| Psychology, Sex,

Are Women Kinkier Than Men?

Beatrice Lessi

The truth about female desire: it’s base, animalistic and ravenous

This is the  title of an  article by Tracy Clark-Flory published on Salon.com reviewing the best seller  What do Women Want? Adventures in the Science of Female Desire, by Daniel Bergner.

The Female Drive

Bergner sums up the work of a series of sexologists, all of whom have, after a series of studies with animal and human subjects, come to what is essentially the same conclusion. Women want sex just as much as men do, and their drive is not, for the most part, sparked or sustained by emotional intimacy and safety.

When it comes to the craving for sexual variety, the research Bergner assembles suggests that women may be even less well-suited for monogamy than men.

Results seem to prove that women are so much more like men, than we had ever admitted.

More Equality = More Sex

Yet acknowledging that women are as horny as men (if not hornier) isn’t enough to guarantee equality, just as the recognition that women are increasingly adept at breadwinning doesn’t ensure pay equity.

A research published in the Journal of Social Psychology – a survey of over 300,000 people from 37 countries – found that countries with a higher gender equality (per rankings from the World Economic Forum Global Gender Gap Report) had more casual sex and more sexual partners. In nations with less equality between the sexes, the opposite was true. In short: more equality = more sex.

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Neroli Portofino campaign by Tom Ford. More and more women wish a playful relationship in their bedrooms. Photo: best-cologne-for-men.com

Why 50 Shades of Grey?

Much has been said and written about the success of books like  50 Shades of Grey, which might suggest that women (more than 100 millions of them, according to a recent estimate, read the book) are kinkier than men.

But is it really so, or is it simply that women finally start to feel empowered and tell openly their desires?  In an interview with Business Insider, couple therapist and best selling author Esther Perel points out that this cultural phenomenon says something about the erotic mind of women:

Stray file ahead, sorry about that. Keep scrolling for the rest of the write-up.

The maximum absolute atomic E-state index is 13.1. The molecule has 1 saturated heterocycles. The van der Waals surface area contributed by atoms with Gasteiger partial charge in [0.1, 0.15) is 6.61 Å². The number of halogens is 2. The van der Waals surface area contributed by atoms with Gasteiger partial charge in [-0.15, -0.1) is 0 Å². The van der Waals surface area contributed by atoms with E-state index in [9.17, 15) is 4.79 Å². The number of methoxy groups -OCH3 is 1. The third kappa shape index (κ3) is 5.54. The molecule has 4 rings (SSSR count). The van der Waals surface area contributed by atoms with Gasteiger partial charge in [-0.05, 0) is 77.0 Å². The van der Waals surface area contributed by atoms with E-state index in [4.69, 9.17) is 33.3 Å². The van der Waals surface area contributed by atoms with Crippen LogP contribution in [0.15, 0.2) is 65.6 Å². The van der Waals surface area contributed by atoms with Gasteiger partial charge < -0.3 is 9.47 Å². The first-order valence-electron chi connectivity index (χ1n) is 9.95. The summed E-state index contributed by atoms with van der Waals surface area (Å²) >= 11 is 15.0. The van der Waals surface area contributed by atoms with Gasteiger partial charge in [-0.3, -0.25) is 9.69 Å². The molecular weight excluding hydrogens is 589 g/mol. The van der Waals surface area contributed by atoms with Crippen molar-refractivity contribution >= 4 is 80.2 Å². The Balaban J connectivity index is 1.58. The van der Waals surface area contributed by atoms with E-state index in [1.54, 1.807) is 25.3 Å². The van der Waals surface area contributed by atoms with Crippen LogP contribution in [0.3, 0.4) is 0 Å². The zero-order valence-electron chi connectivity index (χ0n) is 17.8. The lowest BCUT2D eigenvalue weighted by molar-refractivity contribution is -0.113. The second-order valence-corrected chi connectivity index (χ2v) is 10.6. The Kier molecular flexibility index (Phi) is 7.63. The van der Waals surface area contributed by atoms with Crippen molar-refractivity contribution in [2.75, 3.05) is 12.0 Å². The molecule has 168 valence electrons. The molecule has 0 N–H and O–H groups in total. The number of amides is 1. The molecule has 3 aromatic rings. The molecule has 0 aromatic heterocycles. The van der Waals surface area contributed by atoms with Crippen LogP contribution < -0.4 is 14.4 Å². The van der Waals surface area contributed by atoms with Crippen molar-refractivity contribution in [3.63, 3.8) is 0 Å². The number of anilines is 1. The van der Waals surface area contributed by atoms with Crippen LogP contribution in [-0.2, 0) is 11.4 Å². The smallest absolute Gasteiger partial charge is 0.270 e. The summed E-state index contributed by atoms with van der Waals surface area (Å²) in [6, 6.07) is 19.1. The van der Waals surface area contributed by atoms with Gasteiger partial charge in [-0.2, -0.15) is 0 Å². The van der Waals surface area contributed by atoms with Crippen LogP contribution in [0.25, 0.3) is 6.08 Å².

It is  written by a woman, read by women and  discussed by women. The fact that women today can own the conversation – at least in some parts of the world – about their sexuality and their erotical mind, is in itself very important.   For most part of history, men owned the sexuality of women. They determined where women sexuality could express itself and controlled it. The fact that reading 50 Shades of Grey  is not part of the erotic fantasies of men does not mean than men are not part of the conversation. When a woman claims her sexuality, when she gives voice to the inner working of her erotic mind, she says “I am sexual” . A woman who says I am sexual frees the man from his predatory fear. If she says “I like it too”,  he is freed from the fear of hurting her, from her fragility and from his need to protect her, because she basically says “I enter into this playground of the fear together with you”.

 

 

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Jessica Alba enjoys plenty of male company in a Campari Calendar shoot. Photo: campari.com

Conclusion: Men And Women Equally Look For A Suitable Partner

In his article Turns Out Women Have Really, Really Strong Sex Drives: Can Men Handle it Hugo Schwyzer sums it up:

Though some women surely still want to play at passivity while men protect, provide, and perform, plenty more women want another “p” word: partners. Flexible, unintimidated, and playful partners in the bedroom, in the kitchen, and in public life.